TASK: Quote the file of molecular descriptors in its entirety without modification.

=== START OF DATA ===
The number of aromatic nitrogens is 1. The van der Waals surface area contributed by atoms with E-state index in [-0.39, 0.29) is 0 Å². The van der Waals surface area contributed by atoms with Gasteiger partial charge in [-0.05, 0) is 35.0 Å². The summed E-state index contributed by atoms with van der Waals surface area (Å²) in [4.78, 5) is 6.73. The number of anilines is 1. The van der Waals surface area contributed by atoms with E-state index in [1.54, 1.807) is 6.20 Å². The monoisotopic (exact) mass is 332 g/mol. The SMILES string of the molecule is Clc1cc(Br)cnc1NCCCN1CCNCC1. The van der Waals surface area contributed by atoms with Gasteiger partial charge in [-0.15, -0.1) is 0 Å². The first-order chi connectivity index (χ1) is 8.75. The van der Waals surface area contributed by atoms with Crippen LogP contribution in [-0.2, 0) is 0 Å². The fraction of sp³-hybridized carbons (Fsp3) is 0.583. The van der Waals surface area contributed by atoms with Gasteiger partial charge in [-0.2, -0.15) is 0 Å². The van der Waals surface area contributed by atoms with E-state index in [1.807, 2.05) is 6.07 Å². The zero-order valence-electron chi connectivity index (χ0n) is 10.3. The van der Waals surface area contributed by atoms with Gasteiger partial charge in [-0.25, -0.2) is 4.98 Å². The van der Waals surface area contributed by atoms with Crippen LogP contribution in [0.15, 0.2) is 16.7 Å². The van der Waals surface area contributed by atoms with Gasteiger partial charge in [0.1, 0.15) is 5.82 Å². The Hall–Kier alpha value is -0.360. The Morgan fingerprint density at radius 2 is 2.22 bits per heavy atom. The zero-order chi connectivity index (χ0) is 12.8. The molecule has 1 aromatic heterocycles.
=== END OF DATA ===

The number of aromatic nitrogens is 1. The van der Waals surface area contributed by atoms with E-state index in [-0.39, 0.29) is 0 Å². The van der Waals surface area contributed by atoms with Gasteiger partial charge in [-0.05, 0) is 35.0 Å². The summed E-state index contributed by atoms with van der Waals surface area (Å²) in [4.78, 5) is 6.73. The number of anilines is 1. The van der Waals surface area contributed by atoms with E-state index in [1.54, 1.807) is 6.20 Å². The monoisotopic (exact) mass is 332 g/mol. The SMILES string of the molecule is Clc1cc(Br)cnc1NCCCN1CCNCC1. The van der Waals surface area contributed by atoms with Gasteiger partial charge in [-0.15, -0.1) is 0 Å². The first-order chi connectivity index (χ1) is 8.75. The van der Waals surface area contributed by atoms with Crippen LogP contribution in [-0.2, 0) is 0 Å². The fraction of sp³-hybridized carbons (Fsp3) is 0.583. The van der Waals surface area contributed by atoms with Gasteiger partial charge in [-0.2, -0.15) is 0 Å². The van der Waals surface area contributed by atoms with E-state index in [1.807, 2.05) is 6.07 Å². The zero-order valence-electron chi connectivity index (χ0n) is 10.3. The van der Waals surface area contributed by atoms with Gasteiger partial charge in [-0.25, -0.2) is 4.98 Å². The van der Waals surface area contributed by atoms with Crippen LogP contribution in [0.15, 0.2) is 16.7 Å². The van der Waals surface area contributed by atoms with Gasteiger partial charge in [0.1, 0.15) is 5.82 Å². The Hall–Kier alpha value is -0.360. The Morgan fingerprint density at radius 2 is 2.22 bits per heavy atom. The zero-order chi connectivity index (χ0) is 12.8. The molecule has 1 aromatic heterocycles.